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Publication Briefs

Study Evaluates Timing and Duration of Hospice and Palliative Care across VA, Medicare, and VA-Purchased Care

The Institute of Medicine, the American Society of Clinical Oncology, and the National Comprehensive Cancer Network recommend palliative care for cancer patients, advising that palliative care begin soon after diagnosis of advanced cancer and play a larger role in overall care as illness progresses. Despite the recent attention paid to palliative care from quality-of-care and specialty societies, actual practice of care is not well understood. This retrospective study examined the real-world timing of palliative care in VA, and how timing and duration of hospice care varied across Medicare, VA, and VA-purchased care. Using both VA and Medicare administrative data for 11,896 Veterans aged 65 or older who died with cancer in 2012, investigators assessed the likelihood of receiving palliative care; receiving hospice care; and receiving hospice care for at least three days across all three combinations of payment source and setting. Veterans were identified as having cancer if they had one inpatient or outpatient cancer diagnosis in the 365 days before death.


  • Most Veterans received hospice care (71%; n=8,444), while fewer received palliative care (52%). Taken together, 86% of Veterans had some exposure to hospice or palliative care in the approximately 180 days before death.
  • Median first exposure to hospice care was slowest in VA (more days before receipt of care) and fastest in VA-purchased environments (fewer days before receipt of care). Patients with VA hospice care first received it a median of 14 days before death, compared with VA-purchased hospice care (median of 28 days before death) and Medicare hospice care (median of 16 days before death).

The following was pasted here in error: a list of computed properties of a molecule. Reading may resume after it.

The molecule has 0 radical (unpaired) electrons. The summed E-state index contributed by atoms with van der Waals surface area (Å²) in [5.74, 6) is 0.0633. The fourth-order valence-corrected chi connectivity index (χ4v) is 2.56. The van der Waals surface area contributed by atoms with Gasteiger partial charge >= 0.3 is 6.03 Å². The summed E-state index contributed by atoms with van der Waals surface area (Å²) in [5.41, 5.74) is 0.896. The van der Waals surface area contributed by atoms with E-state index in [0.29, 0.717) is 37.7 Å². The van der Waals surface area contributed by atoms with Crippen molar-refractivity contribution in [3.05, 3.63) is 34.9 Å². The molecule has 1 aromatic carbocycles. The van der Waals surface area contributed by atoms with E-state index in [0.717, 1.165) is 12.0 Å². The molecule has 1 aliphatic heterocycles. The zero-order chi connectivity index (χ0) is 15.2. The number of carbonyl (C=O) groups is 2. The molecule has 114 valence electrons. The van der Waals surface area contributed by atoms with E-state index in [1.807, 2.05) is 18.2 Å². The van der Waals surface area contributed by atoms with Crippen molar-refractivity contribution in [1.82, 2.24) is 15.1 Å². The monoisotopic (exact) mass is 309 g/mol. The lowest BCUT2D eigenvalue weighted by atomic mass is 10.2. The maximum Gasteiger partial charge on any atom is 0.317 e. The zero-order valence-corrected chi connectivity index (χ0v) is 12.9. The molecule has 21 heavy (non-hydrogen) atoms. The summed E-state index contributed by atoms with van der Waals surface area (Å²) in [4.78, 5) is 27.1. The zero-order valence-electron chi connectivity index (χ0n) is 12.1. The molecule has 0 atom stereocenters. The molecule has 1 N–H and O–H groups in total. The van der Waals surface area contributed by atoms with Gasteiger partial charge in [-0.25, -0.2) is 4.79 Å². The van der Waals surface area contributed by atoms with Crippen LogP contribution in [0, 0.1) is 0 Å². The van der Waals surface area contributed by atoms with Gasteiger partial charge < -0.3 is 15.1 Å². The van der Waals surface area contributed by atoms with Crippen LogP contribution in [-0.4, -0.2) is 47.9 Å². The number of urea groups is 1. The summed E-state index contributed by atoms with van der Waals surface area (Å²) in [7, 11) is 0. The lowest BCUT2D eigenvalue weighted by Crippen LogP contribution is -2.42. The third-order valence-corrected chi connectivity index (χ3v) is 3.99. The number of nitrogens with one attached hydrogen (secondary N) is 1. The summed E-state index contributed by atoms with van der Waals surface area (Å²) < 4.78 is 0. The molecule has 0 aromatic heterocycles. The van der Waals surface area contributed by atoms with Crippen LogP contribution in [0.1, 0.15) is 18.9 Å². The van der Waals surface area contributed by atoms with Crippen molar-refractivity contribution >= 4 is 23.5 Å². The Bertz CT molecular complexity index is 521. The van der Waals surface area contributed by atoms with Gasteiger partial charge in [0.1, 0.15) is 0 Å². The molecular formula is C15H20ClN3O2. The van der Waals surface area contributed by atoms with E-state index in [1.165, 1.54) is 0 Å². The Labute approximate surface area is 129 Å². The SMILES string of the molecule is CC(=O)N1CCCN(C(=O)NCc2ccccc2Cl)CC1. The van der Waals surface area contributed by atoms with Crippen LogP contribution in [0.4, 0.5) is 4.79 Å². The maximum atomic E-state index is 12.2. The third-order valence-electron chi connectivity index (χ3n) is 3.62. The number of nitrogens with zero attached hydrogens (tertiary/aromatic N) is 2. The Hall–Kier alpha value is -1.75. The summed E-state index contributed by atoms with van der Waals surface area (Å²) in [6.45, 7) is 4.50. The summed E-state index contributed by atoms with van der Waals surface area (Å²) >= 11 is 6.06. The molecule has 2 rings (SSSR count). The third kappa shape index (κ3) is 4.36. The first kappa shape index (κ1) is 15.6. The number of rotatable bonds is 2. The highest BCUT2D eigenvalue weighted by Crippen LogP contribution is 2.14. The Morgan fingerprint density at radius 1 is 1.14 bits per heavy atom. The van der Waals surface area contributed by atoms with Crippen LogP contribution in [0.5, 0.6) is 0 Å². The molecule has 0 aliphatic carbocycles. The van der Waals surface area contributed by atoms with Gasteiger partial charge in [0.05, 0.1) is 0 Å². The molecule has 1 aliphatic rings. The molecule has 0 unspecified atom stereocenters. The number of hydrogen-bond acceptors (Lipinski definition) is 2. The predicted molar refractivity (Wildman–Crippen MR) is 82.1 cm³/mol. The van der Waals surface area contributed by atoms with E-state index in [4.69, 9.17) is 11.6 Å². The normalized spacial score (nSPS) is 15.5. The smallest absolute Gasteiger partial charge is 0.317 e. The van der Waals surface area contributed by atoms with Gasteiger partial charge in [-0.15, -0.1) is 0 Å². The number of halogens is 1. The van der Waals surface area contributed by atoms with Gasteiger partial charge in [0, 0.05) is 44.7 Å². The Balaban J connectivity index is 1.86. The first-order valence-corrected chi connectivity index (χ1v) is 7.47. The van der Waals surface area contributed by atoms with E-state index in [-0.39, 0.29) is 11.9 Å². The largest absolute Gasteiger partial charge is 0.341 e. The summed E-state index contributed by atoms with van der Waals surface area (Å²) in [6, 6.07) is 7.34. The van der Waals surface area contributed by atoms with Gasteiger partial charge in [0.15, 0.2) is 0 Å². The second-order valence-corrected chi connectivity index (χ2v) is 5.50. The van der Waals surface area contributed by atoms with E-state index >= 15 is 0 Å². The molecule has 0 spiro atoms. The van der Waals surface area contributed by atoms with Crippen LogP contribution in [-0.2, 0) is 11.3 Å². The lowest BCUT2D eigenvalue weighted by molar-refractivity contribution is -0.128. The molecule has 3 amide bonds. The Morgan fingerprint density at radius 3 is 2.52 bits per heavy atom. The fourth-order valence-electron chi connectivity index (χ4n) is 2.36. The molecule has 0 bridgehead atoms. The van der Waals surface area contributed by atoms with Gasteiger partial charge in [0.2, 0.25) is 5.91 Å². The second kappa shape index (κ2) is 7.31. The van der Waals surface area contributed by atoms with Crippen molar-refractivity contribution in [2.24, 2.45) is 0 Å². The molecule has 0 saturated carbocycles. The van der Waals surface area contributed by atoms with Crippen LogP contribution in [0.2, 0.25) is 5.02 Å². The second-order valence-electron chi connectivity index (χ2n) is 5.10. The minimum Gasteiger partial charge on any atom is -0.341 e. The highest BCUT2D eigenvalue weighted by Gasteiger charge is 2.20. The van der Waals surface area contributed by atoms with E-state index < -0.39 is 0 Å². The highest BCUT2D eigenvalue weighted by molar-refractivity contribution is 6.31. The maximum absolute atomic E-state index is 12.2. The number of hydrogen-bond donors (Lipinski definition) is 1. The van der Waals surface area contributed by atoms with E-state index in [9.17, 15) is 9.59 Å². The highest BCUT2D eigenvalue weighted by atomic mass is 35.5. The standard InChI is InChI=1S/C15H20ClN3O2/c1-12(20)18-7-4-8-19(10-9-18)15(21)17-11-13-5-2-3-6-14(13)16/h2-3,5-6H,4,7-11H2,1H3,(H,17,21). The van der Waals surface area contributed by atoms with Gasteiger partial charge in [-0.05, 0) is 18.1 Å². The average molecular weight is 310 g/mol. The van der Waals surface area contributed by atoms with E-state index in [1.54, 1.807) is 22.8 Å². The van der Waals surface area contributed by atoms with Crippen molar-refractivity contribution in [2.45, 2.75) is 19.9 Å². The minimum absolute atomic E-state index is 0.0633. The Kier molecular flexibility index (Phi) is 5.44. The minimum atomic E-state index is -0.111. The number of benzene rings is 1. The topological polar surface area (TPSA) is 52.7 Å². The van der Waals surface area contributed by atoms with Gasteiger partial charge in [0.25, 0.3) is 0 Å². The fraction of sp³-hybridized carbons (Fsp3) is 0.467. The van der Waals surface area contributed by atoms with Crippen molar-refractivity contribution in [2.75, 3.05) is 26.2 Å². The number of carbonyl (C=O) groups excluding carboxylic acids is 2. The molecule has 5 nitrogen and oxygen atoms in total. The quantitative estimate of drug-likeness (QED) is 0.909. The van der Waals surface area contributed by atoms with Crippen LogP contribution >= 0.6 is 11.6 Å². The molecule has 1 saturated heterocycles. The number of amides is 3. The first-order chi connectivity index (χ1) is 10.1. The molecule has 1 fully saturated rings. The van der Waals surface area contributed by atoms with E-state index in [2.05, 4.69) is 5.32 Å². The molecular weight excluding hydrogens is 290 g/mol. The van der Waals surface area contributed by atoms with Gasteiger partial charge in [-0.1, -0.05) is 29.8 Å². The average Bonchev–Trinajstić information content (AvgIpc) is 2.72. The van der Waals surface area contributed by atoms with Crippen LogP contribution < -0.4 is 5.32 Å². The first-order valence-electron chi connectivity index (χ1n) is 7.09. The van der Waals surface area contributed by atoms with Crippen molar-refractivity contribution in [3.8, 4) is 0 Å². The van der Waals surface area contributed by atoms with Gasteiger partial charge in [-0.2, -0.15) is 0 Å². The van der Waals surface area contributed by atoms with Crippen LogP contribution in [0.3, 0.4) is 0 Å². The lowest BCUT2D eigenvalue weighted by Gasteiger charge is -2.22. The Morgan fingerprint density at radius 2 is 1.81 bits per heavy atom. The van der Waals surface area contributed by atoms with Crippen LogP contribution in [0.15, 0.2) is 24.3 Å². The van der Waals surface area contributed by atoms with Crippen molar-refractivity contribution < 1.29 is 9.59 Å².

• After adjusting for patient age and cancer type, Veterans who received VA hospice care were significantly less likely to receive it for at least three days compared with Veterans who received it through VA-purchased or Medicare environments.
  • While VA has no Medicare-like restriction on the simultaneous use of hospice care and curative treatment, almost 70% of Veterans enrolled in VA hospice and more than 80% enrolled in VA-purchased hospice did so only after their cancer treatment ended. Thus, only 20-30% of Veterans with both hospice and cancer care received these services concurrently.
  • Medicare was the largest payer of hospice care for Veterans (61%) followed by VA (44%) and VA-purchased care (10%). Numbers add up to more than 100% because 1,263 Veterans received hospice care through multiple environments.


  • There remains a gap between recommended timing of supportive services and real-world practice of care. This is especially true for palliative care, which is recommended for all patients with advanced cancer regardless of terminal status.


  • Investigators relied on VA administrative data to evaluate palliative care consults. However, as a non-revenue generating system, VA coding practices may not capture all care provided.

PubMed Logo Gidwani R, Joyce N, Kinosian B, Faricy-Anderson K, Levy C, Miller S, Ersek M, Wagner T, and Mor V. Gap between Recommendations and Practice of Palliative Care and Hospice in Cancer Patients. Journal of Palliative Medicine. May 26, 2016;e-pub ahead of print.

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What are HSR Publication Briefs?

HSR requires notification by HSR-funded investigators about all articles accepted for publication. These journal articles are reviewed by HSR and publication briefs or summaries are written for a select number of articles that are then forwarded to VHA Central Office leadership to keep them informed about important findings or information. Articles to be summarized are selected by HSR based on timeliness of the findings, interest of leadership, or potential impact on the organization. Publication briefs are written for only a small number of HSR published articles. Visit the HSR citations database for a complete listing of HSR articles and presentations.

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